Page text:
The value of a gluten-free diet in preventative medicine

  • Averts celiac disease and associated issues
  • Prevents other autoimmune disorders
  • Type 1 diabetes
  • Lupus
  • Sjögren’s
  • Rheumatoid arthritis
  • MS
  • ALS

 What it means to do a gluten challenge

  • Targets patients who have adopted a gluten-free diet
  • Requires they consume gluten (2-6 slices of bread/day)

 The consequences of a gluten challenge on celiac and gluten sensitive patients

  • Seizures
  • GI bleeds
  • Appearance of bowel cancer, bone cancer
  • Inability to get out of bed
  • Organ damage

 The risks vs. rewards of enduring a gluten challenge

  • No benefit other than proving presence of celiac disease
  • Can be thrown into refractory celiac disease (permanent, irreversible damage to intestines)

 Why Nadine would never do a gluten challenge

 Why biopsy results are no longer considered the gold standard of celiac testing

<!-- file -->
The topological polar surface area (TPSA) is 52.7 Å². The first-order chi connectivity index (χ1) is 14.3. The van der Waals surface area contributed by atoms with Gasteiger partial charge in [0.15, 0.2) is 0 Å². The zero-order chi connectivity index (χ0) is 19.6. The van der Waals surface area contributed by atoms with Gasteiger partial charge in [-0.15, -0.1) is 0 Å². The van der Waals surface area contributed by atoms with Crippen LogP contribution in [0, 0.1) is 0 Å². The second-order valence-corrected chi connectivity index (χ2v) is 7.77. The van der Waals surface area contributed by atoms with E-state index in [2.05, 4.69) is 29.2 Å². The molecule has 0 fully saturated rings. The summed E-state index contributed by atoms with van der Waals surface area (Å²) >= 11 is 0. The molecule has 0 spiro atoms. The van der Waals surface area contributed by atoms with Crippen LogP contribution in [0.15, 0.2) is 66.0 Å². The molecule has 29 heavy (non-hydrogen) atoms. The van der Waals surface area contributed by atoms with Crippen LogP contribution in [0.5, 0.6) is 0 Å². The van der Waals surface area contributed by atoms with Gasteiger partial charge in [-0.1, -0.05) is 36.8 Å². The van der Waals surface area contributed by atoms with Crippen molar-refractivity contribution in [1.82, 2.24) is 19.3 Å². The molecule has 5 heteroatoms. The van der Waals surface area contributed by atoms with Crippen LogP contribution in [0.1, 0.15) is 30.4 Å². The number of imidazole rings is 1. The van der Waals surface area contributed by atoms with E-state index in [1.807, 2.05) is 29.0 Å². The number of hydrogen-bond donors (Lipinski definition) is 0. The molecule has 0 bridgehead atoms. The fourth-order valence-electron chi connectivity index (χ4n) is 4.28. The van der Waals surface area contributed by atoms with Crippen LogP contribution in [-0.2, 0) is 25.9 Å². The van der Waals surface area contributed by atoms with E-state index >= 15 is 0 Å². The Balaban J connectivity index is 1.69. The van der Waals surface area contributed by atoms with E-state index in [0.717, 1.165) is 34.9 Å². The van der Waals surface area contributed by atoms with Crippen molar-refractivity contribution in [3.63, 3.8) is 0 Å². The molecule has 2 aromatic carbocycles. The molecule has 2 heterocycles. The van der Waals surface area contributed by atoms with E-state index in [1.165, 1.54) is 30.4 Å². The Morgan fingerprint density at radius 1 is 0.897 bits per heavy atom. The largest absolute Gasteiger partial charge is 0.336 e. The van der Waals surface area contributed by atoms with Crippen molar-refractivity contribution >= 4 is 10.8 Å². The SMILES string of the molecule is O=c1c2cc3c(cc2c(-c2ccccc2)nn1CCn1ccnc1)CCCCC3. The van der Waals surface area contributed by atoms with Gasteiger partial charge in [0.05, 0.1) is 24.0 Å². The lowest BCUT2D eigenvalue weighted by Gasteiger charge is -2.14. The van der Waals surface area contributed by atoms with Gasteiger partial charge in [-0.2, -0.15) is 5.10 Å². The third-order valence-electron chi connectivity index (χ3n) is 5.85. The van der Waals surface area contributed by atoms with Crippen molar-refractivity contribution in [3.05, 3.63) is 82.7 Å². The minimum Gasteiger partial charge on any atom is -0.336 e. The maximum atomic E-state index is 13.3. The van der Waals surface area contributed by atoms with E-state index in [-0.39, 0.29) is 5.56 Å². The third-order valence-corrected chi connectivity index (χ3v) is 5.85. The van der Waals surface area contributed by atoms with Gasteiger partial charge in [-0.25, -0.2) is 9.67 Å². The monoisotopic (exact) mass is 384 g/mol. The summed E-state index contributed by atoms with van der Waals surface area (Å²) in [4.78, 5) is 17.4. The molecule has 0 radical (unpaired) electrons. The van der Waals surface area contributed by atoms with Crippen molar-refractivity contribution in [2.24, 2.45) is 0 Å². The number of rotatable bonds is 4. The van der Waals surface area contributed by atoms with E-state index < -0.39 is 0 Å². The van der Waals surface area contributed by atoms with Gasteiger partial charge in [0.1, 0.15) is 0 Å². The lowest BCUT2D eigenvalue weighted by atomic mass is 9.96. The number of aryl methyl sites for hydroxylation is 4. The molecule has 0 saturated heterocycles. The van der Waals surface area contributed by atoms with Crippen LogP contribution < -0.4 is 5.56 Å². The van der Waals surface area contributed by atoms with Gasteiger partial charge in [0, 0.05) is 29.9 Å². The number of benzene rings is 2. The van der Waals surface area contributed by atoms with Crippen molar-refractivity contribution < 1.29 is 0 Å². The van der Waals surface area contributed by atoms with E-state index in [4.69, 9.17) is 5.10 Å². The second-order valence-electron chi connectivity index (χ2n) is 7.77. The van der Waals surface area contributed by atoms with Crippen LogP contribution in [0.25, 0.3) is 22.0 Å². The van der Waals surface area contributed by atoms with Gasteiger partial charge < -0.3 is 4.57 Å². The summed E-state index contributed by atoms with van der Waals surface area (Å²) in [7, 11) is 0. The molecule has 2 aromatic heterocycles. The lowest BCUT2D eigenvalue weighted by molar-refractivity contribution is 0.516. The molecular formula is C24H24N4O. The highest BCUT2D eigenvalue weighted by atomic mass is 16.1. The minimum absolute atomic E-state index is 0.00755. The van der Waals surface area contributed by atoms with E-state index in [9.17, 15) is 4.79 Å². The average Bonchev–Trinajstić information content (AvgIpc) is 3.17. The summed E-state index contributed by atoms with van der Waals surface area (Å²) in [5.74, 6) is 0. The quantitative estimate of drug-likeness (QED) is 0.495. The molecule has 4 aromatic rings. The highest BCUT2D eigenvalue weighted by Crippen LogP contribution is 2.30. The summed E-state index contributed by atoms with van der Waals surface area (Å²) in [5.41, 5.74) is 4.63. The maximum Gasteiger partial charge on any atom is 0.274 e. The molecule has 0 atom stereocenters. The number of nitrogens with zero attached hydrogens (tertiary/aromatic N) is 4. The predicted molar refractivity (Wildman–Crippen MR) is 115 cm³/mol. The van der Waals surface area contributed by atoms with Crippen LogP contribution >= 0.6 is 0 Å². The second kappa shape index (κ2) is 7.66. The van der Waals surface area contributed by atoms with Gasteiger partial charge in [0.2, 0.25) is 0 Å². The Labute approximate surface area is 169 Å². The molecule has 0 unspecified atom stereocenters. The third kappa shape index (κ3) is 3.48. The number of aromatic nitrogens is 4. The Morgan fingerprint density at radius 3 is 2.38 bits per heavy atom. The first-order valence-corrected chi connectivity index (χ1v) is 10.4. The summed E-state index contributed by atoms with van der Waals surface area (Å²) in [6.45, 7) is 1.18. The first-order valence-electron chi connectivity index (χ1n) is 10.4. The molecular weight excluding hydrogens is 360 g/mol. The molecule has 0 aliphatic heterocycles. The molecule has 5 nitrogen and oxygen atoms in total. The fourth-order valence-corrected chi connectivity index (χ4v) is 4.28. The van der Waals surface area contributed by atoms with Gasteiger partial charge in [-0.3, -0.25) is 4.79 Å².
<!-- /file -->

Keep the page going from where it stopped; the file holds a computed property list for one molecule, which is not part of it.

• Often misinterpreted, read incorrectly
  • Damage can be patchy

 Why an antibody panel can be unreliable in identifying celiac disease

  • Takes time for body to mount autoimmune response
  • 70% false negative nationwide

 How long it takes to obtain celiac diagnosis

  • Two to three weeks in countries where medical community is savvy about celiac disease
  • Nine to 15 years in US

 Nadine’s advice around celiac testing

 The enduring nature of celiac disease

  • Doesn’t go away
  • Children don’t grow out of it

 Nadine’s nutrition guidelines for celiac patients

  • Gluten- and dairy-free
  • Ideally Paleo
  • Nutrient dense foods

 Nadine’s work as a patient advocate

  • Seeks to help people stay healthy, avoid illness/disease
  • Patients get lives back, active and thriving

Resources:

Whole Foods

Natural Grocers

First Alternative Co-op

LifeSource Co-op

Cyrex Laboratories

LabCorp

EnteroLab

Connect with Nadine: 

Instagram

Facebook

Contact via Email

‘Your Skin on Gluten’ on YouTube

Melodies of the Danube Gluten-Free Cruise with Nadine

Books by Nadine:

Dough Nation: A Nurse’s Memoir of Celiac Disease from Missed Diagnosis to Food and Health Activism